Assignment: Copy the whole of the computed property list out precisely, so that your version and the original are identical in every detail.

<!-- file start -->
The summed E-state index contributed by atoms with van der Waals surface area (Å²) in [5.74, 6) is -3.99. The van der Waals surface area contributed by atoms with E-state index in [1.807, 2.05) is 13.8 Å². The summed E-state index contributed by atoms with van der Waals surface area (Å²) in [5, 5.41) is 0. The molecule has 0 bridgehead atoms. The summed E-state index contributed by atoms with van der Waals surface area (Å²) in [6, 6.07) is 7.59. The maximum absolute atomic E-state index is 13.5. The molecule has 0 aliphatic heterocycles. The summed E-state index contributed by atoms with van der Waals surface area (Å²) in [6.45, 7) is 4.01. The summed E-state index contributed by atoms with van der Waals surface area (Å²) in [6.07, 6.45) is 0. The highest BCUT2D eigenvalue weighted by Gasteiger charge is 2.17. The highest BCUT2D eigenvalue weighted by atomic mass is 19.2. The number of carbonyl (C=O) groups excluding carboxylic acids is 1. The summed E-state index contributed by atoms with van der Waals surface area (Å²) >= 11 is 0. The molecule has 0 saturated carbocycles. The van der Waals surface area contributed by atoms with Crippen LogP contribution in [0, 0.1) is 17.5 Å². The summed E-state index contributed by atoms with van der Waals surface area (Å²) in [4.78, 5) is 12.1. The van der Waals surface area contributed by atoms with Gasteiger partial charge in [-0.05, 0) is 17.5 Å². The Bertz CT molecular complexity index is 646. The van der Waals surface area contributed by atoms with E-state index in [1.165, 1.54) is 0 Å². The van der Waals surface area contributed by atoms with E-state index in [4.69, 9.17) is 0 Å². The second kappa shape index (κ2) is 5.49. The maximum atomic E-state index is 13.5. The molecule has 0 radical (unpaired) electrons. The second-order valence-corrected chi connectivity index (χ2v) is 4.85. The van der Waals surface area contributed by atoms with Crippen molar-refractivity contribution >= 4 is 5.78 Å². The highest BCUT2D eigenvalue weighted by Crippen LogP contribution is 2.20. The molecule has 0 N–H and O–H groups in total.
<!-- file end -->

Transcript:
The summed E-state index contributed by atoms with van der Waals surface area (Å²) in [5.74, 6) is -3.99. The van der Waals surface area contributed by atoms with E-state index in [1.807, 2.05) is 13.8 Å². The summed E-state index contributed by atoms with van der Waals surface area (Å²) in [5, 5.41) is 0. The molecule has 0 bridgehead atoms. The summed E-state index contributed by atoms with van der Waals surface area (Å²) in [6, 6.07) is 7.59. The maximum absolute atomic E-state index is 13.5. The molecule has 0 aliphatic heterocycles. The summed E-state index contributed by atoms with van der Waals surface area (Å²) in [6.45, 7) is 4.01. The summed E-state index contributed by atoms with van der Waals surface area (Å²) in [6.07, 6.45) is 0. The highest BCUT2D eigenvalue weighted by Gasteiger charge is 2.17. The highest BCUT2D eigenvalue weighted by atomic mass is 19.2. The number of carbonyl (C=O) groups excluding carboxylic acids is 1. The summed E-state index contributed by atoms with van der Waals surface area (Å²) >= 11 is 0. The molecule has 0 saturated carbocycles. The van der Waals surface area contributed by atoms with Crippen LogP contribution in [0, 0.1) is 17.5 Å². The summed E-state index contributed by atoms with van der Waals surface area (Å²) in [4.78, 5) is 12.1. The van der Waals surface area contributed by atoms with Gasteiger partial charge in [-0.05, 0) is 17.5 Å². The Bertz CT molecular complexity index is 646. The van der Waals surface area contributed by atoms with E-state index in [1.165, 1.54) is 0 Å². The van der Waals surface area contributed by atoms with E-state index in [4.69, 9.17) is 0 Å². The second kappa shape index (κ2) is 5.49. The maximum atomic E-state index is 13.5. The molecule has 0 radical (unpaired) electrons. The second-order valence-corrected chi connectivity index (χ2v) is 4.85. The van der Waals surface area contributed by atoms with Crippen molar-refractivity contribution >= 4 is 5.78 Å². The highest BCUT2D eigenvalue weighted by Crippen LogP contribution is 2.20. The molecule has 0 N–H and O–H groups in total.